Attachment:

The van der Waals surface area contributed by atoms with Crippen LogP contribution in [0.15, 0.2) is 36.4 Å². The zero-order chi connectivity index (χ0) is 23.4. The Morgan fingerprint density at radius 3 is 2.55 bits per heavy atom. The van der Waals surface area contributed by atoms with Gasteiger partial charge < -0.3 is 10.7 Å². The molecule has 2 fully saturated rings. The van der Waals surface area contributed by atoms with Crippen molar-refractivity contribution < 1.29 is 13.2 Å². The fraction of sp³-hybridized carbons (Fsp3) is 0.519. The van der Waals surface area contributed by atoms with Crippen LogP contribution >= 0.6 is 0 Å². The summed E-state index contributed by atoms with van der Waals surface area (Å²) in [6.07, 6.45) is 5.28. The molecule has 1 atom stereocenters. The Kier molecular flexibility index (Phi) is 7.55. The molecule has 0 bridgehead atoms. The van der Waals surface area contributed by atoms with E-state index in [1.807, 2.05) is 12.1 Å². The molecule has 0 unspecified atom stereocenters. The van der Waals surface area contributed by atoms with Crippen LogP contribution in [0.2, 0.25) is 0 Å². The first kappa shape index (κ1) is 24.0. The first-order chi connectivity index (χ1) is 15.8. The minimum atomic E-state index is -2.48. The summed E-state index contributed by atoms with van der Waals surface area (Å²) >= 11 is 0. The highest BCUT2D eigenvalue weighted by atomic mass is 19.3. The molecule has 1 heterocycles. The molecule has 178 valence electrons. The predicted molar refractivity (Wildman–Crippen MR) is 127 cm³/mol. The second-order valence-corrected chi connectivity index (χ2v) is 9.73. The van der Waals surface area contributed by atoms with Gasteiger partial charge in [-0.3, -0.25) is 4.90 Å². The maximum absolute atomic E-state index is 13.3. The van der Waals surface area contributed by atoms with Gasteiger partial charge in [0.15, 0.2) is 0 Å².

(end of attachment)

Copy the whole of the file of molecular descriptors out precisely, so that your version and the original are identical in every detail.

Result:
The van der Waals surface area contributed by atoms with Crippen LogP contribution in [0.15, 0.2) is 36.4 Å². The zero-order chi connectivity index (χ0) is 23.4. The Morgan fingerprint density at radius 3 is 2.55 bits per heavy atom. The van der Waals surface area contributed by atoms with Gasteiger partial charge < -0.3 is 10.7 Å². The molecule has 2 fully saturated rings. The van der Waals surface area contributed by atoms with Crippen molar-refractivity contribution < 1.29 is 13.2 Å². The fraction of sp³-hybridized carbons (Fsp3) is 0.519. The van der Waals surface area contributed by atoms with Crippen LogP contribution >= 0.6 is 0 Å². The summed E-state index contributed by atoms with van der Waals surface area (Å²) in [6.07, 6.45) is 5.28. The molecule has 1 atom stereocenters. The Kier molecular flexibility index (Phi) is 7.55. The molecule has 0 bridgehead atoms. The van der Waals surface area contributed by atoms with E-state index in [1.807, 2.05) is 12.1 Å². The molecule has 0 unspecified atom stereocenters. The van der Waals surface area contributed by atoms with Crippen LogP contribution in [0.2, 0.25) is 0 Å². The first kappa shape index (κ1) is 24.0. The first-order chi connectivity index (χ1) is 15.8. The minimum atomic E-state index is -2.48. The summed E-state index contributed by atoms with van der Waals surface area (Å²) >= 11 is 0. The highest BCUT2D eigenvalue weighted by atomic mass is 19.3. The molecule has 1 heterocycles. The molecule has 178 valence electrons. The predicted molar refractivity (Wildman–Crippen MR) is 127 cm³/mol. The second-order valence-corrected chi connectivity index (χ2v) is 9.73. The van der Waals surface area contributed by atoms with Gasteiger partial charge in [-0.3, -0.25) is 4.90 Å². The maximum absolute atomic E-state index is 13.3. The van der Waals surface area contributed by atoms with Gasteiger partial charge in [0.15, 0.2) is 0 Å².